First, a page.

Tag Archives | Dorothy C. Bass

Practicing Theology | Miroslav Volf and Dorothy C. Bass, eds.

The cover of Volf and Bass' Practicing TheologyWhat does theology have to do with the so-called real life? Are theologians doing anything other than splitting hairs? Volf and Bass, along with all the contributors to this volume argue that theology is intimately connected with life. This connection is discerned through the concept of practice.

In general use, a practice is a dense cluster of ideas and activities that are related to a specific goal and shared by a social group over time. . . . Christian practices are patterns of cooperative human activity in and through which life together takes shape over time in response to and in the light of God known in Jesus Christ. (3)

By engaging in theological reflection on Christian practice, the contributors to this volume—all academic theologians—demonstrate how important theology is for living faithfully in a changing world.

The various essays in this volume reflect on a diverse range of practice including healing, hospitality, theological education, and worship. Tammy Williams is particularly insightful in her essay, “Is There a Doctor in the House? Reflections on the Practice of Healing in African American Churches.” By examining the practice of African American churches, she uncovers three models of healing: care, cure, and holism.

Volf closes the book by arguing that while “Christian beliefs normatively shape Christian practices, and engaging in practices can lead to acceptance and deeper understanding of these beliefs,” beliefs take logical priority.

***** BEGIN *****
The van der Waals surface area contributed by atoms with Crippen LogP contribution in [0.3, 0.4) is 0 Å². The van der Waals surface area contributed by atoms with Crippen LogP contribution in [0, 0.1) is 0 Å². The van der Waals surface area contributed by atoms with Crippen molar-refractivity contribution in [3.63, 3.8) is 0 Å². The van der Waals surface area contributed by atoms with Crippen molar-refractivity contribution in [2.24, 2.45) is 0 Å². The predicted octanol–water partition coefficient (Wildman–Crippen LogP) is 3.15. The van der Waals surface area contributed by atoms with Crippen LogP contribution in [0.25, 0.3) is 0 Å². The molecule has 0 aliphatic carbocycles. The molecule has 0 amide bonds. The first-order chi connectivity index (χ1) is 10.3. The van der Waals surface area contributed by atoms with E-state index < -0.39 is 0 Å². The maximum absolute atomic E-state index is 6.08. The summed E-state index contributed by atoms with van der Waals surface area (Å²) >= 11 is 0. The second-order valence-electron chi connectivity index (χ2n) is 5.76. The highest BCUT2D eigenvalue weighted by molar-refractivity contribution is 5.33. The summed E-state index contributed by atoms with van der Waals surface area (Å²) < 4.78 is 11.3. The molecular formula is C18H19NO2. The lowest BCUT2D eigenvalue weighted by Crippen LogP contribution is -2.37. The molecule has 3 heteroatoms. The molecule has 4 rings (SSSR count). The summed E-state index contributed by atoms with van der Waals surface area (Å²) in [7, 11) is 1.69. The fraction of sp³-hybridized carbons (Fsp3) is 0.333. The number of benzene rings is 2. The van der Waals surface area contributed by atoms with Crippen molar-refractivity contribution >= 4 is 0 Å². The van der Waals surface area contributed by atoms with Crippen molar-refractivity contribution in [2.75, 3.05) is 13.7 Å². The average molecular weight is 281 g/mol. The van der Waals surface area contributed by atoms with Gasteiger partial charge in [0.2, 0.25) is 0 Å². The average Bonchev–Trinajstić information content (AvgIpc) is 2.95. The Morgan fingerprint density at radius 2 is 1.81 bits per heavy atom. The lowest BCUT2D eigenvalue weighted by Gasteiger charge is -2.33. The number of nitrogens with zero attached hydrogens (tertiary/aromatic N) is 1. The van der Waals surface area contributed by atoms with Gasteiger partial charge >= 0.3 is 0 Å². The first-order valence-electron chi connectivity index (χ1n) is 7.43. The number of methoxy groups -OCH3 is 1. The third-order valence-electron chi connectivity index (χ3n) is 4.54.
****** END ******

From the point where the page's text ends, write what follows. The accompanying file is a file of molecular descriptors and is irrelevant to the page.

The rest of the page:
Since we identify who God is through beliefs—primarily through the canonical witness to divine self-revelation—adequate beliefs about God cannot be ultimately grounded in a way of life; a way of life must be grounded in adequate beliefs about God. (260)

Practicing Theology functions on two levels. On the ground level, each article has something insightful to say about Christian practice. On a higher level, the book shows that theology is not a withdrawal from the world but a way to engage the life and practices of the Christian community more deeply.


Volf, Miroslav and Dorothy C. Bass, eds. Practicing Theology: Beliefs and PRactices in Christian Life. Grand Rapids: Eerdmans, 2002.

For Life Abundant | Dorothy C. Bass & Craig Dykstra

The cover of Bass and Dykstra's For Life AbundantThrough thoughtful engagement with and within situations of personal, ecclesial, and societal existence, practical theology seeks to clarify the contours of a way of life that reflects God’s active presence and responds to human beings’ fundamental needs. It also seeks to guide and strengthen persons and communities to embody this way of life. (13)

Practical theology is not easy to define, as the above quotation may suggest. Consider the verbs in that brief statement alone: practical theology engages, clarifies, responds, guides, and strengthens!

In For Life Abundant, Bass and Dykstra pull together a collection of essays from academic practical theologians. The topics vary widely across four main categories: the overall goal of practical theology, the way that practical theology can improve theological instruction, the discipline of practical theology in the university, and the way in which practical theology intersects the life of the church.

The essays in this volume taken as a whole demonstrate both the breadth of the practical theological field as well as the rigor and depth of each aspect. For Life Abundant is an engaging overview of practical theology in its various forms.


Bass, Dorothy C. and Craig Dykstra, eds. For Life Abundant: Practical Theology, Theological Education, and Christian Ministry. Grand Rapids, MI: Eerdmans, 2008.

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